Blood lead level

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Template:WikiDoc Cardiology News Editor-In-Chief: C. Michael Gibson, M.S., M.D. [1]

Blood lead level (BLL), is a measure of lead in the body. It is measured in micrograms of lead per deciliter of blood (μg/dL); 10 µg/dL is equivalent to 0.48 micromoles per liter (µmol/L).

The Centers for Disease Control and Prevention (CDC) states that a BLL of 10 μg/dL or above is a cause for concern. However, lead can impair development even at BLLs below 10 μg/dL.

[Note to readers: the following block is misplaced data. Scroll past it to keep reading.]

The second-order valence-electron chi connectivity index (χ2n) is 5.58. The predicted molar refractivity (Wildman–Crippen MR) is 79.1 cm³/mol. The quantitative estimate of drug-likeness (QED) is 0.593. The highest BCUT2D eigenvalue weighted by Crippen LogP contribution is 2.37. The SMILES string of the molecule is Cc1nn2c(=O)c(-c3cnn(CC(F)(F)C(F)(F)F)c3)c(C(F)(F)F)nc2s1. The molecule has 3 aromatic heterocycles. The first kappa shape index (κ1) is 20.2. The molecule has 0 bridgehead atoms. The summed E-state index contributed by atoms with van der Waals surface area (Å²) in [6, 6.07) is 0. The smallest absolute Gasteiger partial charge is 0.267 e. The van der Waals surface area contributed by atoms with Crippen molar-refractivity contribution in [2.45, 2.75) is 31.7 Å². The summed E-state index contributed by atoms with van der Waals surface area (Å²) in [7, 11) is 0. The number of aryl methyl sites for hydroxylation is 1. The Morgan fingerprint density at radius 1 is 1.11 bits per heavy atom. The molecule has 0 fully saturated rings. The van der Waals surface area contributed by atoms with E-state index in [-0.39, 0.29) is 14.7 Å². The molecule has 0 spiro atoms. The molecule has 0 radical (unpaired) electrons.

In Australia, the acceptable level of lead in blood was lowered from 25 µg/dL to 10 µg/dL in 1992. In 1993 the National Health and Medical Research Council (NH&MRC) set a national target for 1998 for all Australian to have a BLL less than 15 µg/dL (except where they worked with lead), and strategies were put in place whereby 90% of pre-school children would have BLL below 15 µg/dL. In 1996 National Blood Lead Survey (the Donovan Survey) found 7.7% of children aged one to four were above 10 µg/dL, and 1.7% were above 15 µg/dL.

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